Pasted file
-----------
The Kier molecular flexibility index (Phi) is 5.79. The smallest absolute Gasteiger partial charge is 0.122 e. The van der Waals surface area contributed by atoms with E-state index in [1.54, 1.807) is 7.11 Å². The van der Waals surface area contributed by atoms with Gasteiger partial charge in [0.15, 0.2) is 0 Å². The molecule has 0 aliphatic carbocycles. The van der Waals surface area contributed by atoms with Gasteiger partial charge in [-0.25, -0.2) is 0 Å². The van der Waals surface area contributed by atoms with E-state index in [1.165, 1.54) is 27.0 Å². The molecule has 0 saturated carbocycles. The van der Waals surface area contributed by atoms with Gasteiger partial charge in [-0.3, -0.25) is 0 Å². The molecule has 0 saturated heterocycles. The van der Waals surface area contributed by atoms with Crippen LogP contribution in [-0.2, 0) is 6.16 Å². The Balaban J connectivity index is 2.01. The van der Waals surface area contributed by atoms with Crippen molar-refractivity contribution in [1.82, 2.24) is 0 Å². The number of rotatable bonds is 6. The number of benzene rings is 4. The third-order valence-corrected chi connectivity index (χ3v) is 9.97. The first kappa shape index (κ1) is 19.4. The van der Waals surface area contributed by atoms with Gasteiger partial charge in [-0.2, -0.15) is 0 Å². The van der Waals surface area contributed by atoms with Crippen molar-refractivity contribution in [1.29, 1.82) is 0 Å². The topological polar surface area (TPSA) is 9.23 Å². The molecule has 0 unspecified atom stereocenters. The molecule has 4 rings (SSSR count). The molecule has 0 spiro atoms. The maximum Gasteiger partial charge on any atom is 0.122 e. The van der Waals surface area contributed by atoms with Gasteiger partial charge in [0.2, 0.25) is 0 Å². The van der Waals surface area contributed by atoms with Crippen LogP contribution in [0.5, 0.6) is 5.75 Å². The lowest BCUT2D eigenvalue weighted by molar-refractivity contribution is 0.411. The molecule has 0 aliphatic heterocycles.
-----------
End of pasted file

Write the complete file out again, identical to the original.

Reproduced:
The Kier molecular flexibility index (Phi) is 5.79. The smallest absolute Gasteiger partial charge is 0.122 e. The van der Waals surface area contributed by atoms with E-state index in [1.54, 1.807) is 7.11 Å². The van der Waals surface area contributed by atoms with Gasteiger partial charge in [0.15, 0.2) is 0 Å². The molecule has 0 aliphatic carbocycles. The van der Waals surface area contributed by atoms with Gasteiger partial charge in [-0.25, -0.2) is 0 Å². The van der Waals surface area contributed by atoms with E-state index in [1.165, 1.54) is 27.0 Å². The molecule has 0 saturated carbocycles. The van der Waals surface area contributed by atoms with Gasteiger partial charge in [-0.3, -0.25) is 0 Å². The molecule has 0 saturated heterocycles. The van der Waals surface area contributed by atoms with Crippen LogP contribution in [-0.2, 0) is 6.16 Å². The Balaban J connectivity index is 2.01. The van der Waals surface area contributed by atoms with Crippen molar-refractivity contribution in [1.82, 2.24) is 0 Å². The number of rotatable bonds is 6. The number of benzene rings is 4. The third-order valence-corrected chi connectivity index (χ3v) is 9.97. The first kappa shape index (κ1) is 19.4. The van der Waals surface area contributed by atoms with Gasteiger partial charge in [-0.2, -0.15) is 0 Å². The van der Waals surface area contributed by atoms with Crippen molar-refractivity contribution in [1.29, 1.82) is 0 Å². The topological polar surface area (TPSA) is 9.23 Å². The molecule has 0 unspecified atom stereocenters. The molecule has 4 rings (SSSR count). The molecule has 0 spiro atoms. The maximum Gasteiger partial charge on any atom is 0.122 e. The van der Waals surface area contributed by atoms with Gasteiger partial charge in [0.2, 0.25) is 0 Å². The van der Waals surface area contributed by atoms with Crippen LogP contribution in [0.5, 0.6) is 5.75 Å². The lowest BCUT2D eigenvalue weighted by molar-refractivity contribution is 0.411. The molecule has 0 aliphatic heterocycles.